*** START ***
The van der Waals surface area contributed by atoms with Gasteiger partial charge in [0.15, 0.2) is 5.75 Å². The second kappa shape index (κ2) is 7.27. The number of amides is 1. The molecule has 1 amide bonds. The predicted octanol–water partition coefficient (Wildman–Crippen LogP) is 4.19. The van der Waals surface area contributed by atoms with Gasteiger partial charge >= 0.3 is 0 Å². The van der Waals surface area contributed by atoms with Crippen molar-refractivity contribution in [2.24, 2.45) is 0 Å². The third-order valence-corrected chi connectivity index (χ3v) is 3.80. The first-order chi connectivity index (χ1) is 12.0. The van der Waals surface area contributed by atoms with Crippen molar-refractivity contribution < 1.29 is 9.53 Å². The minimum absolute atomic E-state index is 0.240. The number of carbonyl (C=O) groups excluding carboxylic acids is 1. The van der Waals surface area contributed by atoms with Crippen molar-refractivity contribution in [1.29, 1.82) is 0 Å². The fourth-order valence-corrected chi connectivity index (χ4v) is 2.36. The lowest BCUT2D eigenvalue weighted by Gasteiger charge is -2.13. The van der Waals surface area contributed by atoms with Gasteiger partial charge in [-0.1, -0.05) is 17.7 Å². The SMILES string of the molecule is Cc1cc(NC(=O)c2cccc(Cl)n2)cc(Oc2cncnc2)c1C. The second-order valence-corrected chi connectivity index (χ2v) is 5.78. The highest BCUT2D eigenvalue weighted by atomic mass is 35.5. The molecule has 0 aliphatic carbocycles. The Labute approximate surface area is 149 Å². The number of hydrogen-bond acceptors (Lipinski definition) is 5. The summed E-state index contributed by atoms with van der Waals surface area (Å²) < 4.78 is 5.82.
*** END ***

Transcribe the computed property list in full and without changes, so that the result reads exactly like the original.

The van der Waals surface area contributed by atoms with Gasteiger partial charge in [0.15, 0.2) is 5.75 Å². The second kappa shape index (κ2) is 7.27. The number of amides is 1. The molecule has 1 amide bonds. The predicted octanol–water partition coefficient (Wildman–Crippen LogP) is 4.19. The van der Waals surface area contributed by atoms with Gasteiger partial charge >= 0.3 is 0 Å². The van der Waals surface area contributed by atoms with Crippen molar-refractivity contribution in [2.24, 2.45) is 0 Å². The third-order valence-corrected chi connectivity index (χ3v) is 3.80. The first-order chi connectivity index (χ1) is 12.0. The van der Waals surface area contributed by atoms with Crippen molar-refractivity contribution < 1.29 is 9.53 Å². The minimum absolute atomic E-state index is 0.240. The number of carbonyl (C=O) groups excluding carboxylic acids is 1. The van der Waals surface area contributed by atoms with Crippen molar-refractivity contribution in [1.29, 1.82) is 0 Å². The fourth-order valence-corrected chi connectivity index (χ4v) is 2.36. The lowest BCUT2D eigenvalue weighted by Gasteiger charge is -2.13. The van der Waals surface area contributed by atoms with Gasteiger partial charge in [-0.1, -0.05) is 17.7 Å². The SMILES string of the molecule is Cc1cc(NC(=O)c2cccc(Cl)n2)cc(Oc2cncnc2)c1C. The second-order valence-corrected chi connectivity index (χ2v) is 5.78. The highest BCUT2D eigenvalue weighted by atomic mass is 35.5. The molecule has 0 aliphatic carbocycles. The Labute approximate surface area is 149 Å². The number of hydrogen-bond acceptors (Lipinski definition) is 5. The summed E-state index contributed by atoms with van der Waals surface area (Å²) < 4.78 is 5.82.